Home » ‘I was a refugee’ Spurs man makes fascinating revelation

‘I was a refugee’ Spurs man makes fascinating revelation

By Mehdi Gokal -

Tottenham Hotspur manager, Ange Postecoglou, has opened up about his journey from being an immigrant to reaching his current position in a revealing interview with Gary Lineker.

In the interview, Postecoglou reflected on his past and how football played a pivotal role in his life.

The Australian manager shared that he had never imagined he would reach his current position as the manager of a top club like Tottenham Hotspur.

He acknowledged that his journey had been unique and that it took someone to look beyond the norm to consider him for such roles.

He told BBC:

“I never thought I would get here, to be honest, not because of my ability, just because no-one was looking this way.”

“I have ended up really late in my career, managing one of the most famous clubs in the world in Celtic and one of the biggest football clubs in the world in Tottenham.” 

“It has come late, it just took someone to look beyond the norm.”

The Australian was indeed the most unpopular name among the host of managers Levy was considering.

He ended up choosing the former Celtic man and the decision has turned out to be an ace one.

He has made an instant impact at the club.

He has created a special bond between the manager, the players and the fans.

The players love playing for him and they are playing some of the most attractive football in the league. All of this in just few months.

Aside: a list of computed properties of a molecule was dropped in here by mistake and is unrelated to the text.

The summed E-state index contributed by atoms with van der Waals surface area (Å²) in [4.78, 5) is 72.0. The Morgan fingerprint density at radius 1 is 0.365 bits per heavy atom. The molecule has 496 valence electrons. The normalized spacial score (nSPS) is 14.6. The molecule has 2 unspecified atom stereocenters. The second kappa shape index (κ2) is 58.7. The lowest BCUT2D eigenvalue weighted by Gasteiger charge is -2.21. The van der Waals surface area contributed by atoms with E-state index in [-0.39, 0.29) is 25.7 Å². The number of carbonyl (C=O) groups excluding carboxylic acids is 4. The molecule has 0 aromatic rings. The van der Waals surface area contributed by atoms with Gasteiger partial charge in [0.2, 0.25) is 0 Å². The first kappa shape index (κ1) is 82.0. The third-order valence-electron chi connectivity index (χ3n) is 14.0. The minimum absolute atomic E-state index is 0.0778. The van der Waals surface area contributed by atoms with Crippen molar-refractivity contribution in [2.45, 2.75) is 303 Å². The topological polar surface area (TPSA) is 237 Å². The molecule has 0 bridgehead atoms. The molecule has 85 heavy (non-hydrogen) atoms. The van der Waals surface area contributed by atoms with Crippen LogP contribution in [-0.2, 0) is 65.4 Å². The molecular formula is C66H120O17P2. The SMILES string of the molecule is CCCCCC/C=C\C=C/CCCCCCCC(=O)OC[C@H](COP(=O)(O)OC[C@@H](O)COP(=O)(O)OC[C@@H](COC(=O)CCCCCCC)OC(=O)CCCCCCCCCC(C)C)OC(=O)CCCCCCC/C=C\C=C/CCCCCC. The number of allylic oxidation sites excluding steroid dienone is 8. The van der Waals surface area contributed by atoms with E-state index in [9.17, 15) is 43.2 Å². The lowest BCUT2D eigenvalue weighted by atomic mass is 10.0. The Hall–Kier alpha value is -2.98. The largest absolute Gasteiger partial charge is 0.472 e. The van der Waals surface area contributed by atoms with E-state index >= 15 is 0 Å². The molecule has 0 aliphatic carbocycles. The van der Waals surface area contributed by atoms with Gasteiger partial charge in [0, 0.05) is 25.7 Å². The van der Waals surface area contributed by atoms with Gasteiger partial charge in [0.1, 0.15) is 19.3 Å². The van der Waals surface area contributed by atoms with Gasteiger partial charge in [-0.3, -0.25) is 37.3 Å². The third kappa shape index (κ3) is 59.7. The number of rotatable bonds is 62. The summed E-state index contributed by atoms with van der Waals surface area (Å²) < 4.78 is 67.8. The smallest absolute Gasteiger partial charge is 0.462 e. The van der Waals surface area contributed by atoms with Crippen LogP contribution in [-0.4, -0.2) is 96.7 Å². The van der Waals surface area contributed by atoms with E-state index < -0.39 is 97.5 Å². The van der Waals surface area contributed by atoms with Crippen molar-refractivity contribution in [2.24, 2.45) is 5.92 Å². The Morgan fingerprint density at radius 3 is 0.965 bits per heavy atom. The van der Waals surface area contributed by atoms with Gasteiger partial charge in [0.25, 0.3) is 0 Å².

Ange Postecoglou also delved into his family’s immigrant background. He revealed that he arrived in Australia as an immigrant on a boat at a young age. Despite the challenges they faced, football served as a unifying passion between him and his father.

He fondly remembered their shared moments, watching football together, and the connection it provided. Football became an integral part of their lives, allowing them to bond and find comfort in their new home.

He said:

“We were immigrants. I don’t look like your typical refugee, but I was five years old when we came, we went by boat, had no certainty about anything.

“At the time Australia was looking towards immigrants to help with the workforce, my dad was an unskilled labourer, so we took that leap, stayed in a refugee camp for a while then got a house.

“I had a father who, like every little boy, I just wanted to get close to, but he was working all the time.

“The only thing he kept inside of him from the old country was his love of football. AEK Athens was his team, I was born a couple of kilometres from the stadium.

“He loved football and, growing up, that was my connection. Our local team was Greek, an immigrant team, and we went there on Sundays and could speak Greek, he felt comfortable for two hours.

“I loved that, what it did to him as a person and I wanted to get close to that. We would sit up late and watch the games, mostly from England. Match of the Day was our two-hour fix. It was week-old footage but that’s where it started.”


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